Reference tables are tables that are replicated to all nodes in the Citus cluster. This means that any shard can be joined with a reference table. Most joins between a distributed table and a reference table can be safely pushed down, including joins that don’t include the distribution column and even non-equi joins. An inner join between a shard and the reference table always returns a strict subset of the overall join result. There are some minor caveats around outer joins, but most types of joins, including spatial joins, are supported when joining with a reference table.
We recently made a lot of improvements for using reference tables in subqueries and then started wondering: Could we apply the same logic to SQL functions? And then: What if we had a function that could read the result of a CTE?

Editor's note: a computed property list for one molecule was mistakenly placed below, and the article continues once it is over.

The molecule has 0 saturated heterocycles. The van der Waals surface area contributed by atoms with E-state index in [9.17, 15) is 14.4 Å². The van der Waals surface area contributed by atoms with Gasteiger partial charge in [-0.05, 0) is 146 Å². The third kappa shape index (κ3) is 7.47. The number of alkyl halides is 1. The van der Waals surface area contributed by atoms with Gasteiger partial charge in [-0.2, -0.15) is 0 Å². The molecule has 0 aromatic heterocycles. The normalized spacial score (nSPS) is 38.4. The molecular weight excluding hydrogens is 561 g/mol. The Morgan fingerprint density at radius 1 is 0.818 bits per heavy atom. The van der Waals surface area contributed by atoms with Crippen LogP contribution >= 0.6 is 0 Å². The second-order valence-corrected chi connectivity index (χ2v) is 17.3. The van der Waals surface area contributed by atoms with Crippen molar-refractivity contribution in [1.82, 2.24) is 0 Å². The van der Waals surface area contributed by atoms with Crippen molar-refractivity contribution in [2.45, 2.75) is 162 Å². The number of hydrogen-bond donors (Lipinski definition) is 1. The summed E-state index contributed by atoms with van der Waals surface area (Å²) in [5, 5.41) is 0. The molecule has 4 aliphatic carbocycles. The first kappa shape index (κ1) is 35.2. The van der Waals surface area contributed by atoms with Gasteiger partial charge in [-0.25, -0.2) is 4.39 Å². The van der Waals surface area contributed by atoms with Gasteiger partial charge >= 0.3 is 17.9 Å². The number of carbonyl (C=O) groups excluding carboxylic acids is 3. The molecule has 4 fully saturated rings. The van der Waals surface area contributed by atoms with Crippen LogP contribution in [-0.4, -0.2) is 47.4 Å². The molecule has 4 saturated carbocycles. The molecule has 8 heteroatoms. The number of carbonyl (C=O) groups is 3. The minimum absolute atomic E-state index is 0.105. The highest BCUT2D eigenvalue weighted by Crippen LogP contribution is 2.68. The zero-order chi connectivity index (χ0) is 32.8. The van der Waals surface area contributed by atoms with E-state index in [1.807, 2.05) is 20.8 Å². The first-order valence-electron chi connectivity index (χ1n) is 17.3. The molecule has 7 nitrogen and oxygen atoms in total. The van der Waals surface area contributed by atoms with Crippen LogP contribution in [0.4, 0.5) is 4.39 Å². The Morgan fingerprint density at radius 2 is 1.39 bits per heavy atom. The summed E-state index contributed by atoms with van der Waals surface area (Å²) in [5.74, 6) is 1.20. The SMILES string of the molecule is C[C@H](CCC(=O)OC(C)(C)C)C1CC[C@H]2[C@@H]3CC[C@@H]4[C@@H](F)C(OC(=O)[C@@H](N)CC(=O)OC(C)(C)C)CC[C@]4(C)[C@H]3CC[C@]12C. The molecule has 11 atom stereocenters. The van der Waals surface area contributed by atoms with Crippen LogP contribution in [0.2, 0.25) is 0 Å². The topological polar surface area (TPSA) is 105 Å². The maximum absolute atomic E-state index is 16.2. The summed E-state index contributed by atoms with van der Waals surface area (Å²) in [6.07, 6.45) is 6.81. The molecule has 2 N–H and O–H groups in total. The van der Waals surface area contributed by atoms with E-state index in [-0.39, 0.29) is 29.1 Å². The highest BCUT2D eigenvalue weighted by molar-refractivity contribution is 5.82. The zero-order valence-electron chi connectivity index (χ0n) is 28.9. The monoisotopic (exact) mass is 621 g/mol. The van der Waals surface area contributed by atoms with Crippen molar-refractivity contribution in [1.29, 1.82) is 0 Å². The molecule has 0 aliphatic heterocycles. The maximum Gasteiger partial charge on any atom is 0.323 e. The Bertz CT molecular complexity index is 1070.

Recursively planning CTEs and Subqueries
Not all subqueries are supported through query pushdown, since the results may need to be merged (e.g. a subquery that computes an aggregate across all the data), but at some point we realised that the unsupported subqueries and CTEs were usually queries that Citus could execute by themselves.
Postgres has a very modular planner and executor, which makes it possible to take part of the query tree and run it through the
planner function. At execution time, we can run the query in its own execution context (“Portal”) and send the result wherever we want. In this case we send the results to a file on each worker (we used a file instead of a table to be able to use it on read-only follower formations). During planning, we also replace any references to the replaced CTE or subquery that cannot be pushed down with a function that reads from the file.
For example, if you load the github events data into a distributed table then you can now run queries such as the following, which gets the latest commit for each of the 5 most active postgres committers: